Should Violent Felons Receive Organ Transplants?
by David L. Perry, Ph.D.
On January 3, a convicted felon was given a new heart at Stanford Medical
Center. The cost of the transplant and years of post-operative care may
reach $1 million, courtesy of California taxpayers.
Most people would no doubt find it troubling that a criminal would get
a major organ transplant while hundreds of law-abiding citizens who desperately
need that organ are made to wait. Imagine watching a loved one die for
lack of a heart, then reading in the paper the story about our fortunate
But according to Russ Heimerich of the Dept. of Corrections, as quoted
by Steve Wiegand of the Sacramento Bee (25 January 2002), "The
courts have told us that inmates have a constitutional right to health
care. The judge did not sentence this guy to death. And who knows, he
may get out and become a productive citizen."
Wiegand went on to explain, "In 1976 the U.S. Supreme Court held
that deliberate indifference to a prison inmates health
problems constituted cruel and unusual punishment and thus violated the
Eighth Amendment to the Constitution. Since then, hundreds of subsequent
cases have established that inmates have a right to medical care equal
to that of the public in general."
Now, I can imagine situations where denying basic medical care to a prisoner
would indeed be cruel and unjust. We may not keep antibiotics or painkillers
from prisoners and still call ourselves a compassionate, civilized society.
But Im not persuaded that the Supreme Court intended to give violent
criminals a claim equal to that of the rest of us on highly scarce medical
resources like hearts, livers, lungs and kidneys, especially when the
decision to save one persons life with an organ transplant almost
inevitably means that someone else will die. The unprecedented
decision of the California Dept. of Corrections to give the convict a
heart transplant evinced questionable legal judgment.
Moreover, that prisoner had been [twice] convicted of robbery. While
not a capital crime, robbery implies at least the threat of injury or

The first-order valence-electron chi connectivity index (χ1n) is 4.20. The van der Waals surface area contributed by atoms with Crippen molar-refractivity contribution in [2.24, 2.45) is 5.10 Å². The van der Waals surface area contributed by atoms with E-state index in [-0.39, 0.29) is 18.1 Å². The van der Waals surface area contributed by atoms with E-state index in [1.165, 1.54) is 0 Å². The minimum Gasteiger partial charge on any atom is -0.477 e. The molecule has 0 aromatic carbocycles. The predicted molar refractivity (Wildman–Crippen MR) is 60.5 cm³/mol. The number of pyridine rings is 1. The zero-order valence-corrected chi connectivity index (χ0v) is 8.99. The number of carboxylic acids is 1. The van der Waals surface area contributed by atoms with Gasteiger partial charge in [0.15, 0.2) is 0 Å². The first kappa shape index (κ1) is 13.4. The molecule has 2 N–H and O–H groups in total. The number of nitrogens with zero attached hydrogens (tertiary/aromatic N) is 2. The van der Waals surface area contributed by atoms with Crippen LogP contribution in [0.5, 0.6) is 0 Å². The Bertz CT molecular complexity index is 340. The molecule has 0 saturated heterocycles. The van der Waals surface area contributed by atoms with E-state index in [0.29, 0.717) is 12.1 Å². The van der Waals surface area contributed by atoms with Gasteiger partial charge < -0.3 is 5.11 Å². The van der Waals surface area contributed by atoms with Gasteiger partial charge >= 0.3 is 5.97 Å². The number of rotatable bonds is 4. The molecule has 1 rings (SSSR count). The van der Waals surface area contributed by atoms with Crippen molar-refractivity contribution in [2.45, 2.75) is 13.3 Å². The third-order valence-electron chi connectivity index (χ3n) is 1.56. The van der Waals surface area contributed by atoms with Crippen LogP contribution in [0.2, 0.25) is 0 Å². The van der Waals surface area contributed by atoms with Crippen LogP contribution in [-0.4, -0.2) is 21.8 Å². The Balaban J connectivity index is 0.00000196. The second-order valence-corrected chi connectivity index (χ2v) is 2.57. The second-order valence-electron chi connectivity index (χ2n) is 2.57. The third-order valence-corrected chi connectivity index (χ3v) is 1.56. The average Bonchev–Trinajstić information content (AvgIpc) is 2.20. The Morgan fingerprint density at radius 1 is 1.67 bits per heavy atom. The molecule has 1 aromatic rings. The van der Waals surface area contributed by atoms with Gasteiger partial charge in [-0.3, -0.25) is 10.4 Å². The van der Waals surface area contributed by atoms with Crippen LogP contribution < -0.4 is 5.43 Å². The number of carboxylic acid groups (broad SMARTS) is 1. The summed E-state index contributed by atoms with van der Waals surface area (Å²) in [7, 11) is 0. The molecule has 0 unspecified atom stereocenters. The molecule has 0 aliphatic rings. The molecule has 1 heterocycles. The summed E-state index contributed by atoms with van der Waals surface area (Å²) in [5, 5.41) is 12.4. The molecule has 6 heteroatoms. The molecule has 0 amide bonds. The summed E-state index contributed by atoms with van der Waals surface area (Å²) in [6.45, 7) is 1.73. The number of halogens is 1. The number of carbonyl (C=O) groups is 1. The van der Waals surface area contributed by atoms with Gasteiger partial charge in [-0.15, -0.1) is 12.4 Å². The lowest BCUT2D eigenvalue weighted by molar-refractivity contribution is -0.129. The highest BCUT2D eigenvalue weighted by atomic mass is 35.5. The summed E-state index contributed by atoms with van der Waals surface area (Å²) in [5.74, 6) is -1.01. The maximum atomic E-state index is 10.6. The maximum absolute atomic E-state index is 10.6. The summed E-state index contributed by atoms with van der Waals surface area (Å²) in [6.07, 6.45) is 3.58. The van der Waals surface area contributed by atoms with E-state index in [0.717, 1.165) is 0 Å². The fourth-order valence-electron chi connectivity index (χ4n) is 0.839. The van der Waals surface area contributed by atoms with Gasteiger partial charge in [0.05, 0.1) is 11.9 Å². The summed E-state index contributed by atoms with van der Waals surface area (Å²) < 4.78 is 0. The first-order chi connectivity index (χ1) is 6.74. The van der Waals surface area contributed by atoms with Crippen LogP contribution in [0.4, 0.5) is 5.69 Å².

death to its victims if they dont comply with the robbers
demands. In my view, those who deliberately threaten the lives of innocent
persons thereby forfeit whatever moral claim they otherwise might have
had to an organ transplant.
The question here is not whether the convict might one day become a "productive
citizen," though we might certainly hope that his "change of
heart" would be more than merely physical. It would be morally repugnant
for society to allocate organs based on estimates of persons "social
Further, we need to reform our justice system to minimize the chance
of an innocent person being wrongly convicted of a violent crime and thus
being denied an organ transplant.
In general, organs should be distributed according to 1) degree of need
and 2) probability that the transplant will be successful. But unlike
most other medical treatment decisions, those regarding organ transplants
ought also to take into account 3) a history of violent crime. I think
we can agree that if we knowingly commit such crimes and thus violate
others basic rights not to be harmed or killed, we lose the right
to an organ transplant when it could save the life of an innocent person.
Finally, we can help alleviate the dire scarcity of organs in concrete
ways: increasing their supply by becoming organ donors and informing our
families of that; and decreasing our demand for organs by living healthier
livese.g., exercising, not smoking, and not drinking excessively.
Lets save organ transplants for nonviolent citizens who need them
through no fault of their own.
This op-ed was published in the San
Jose Mercury News on 31 January 2002 under the title, "Criminals
Should Be Far Down on the Heart Transplant List."
David Perry is Director of Ethics Programs at the Markkula Center
for Applied Ethics and Lecturer in Religious Studies, Santa Clara University.
None of his views should be construed necessarily to reflect those of
the Ethics Center or SCU.
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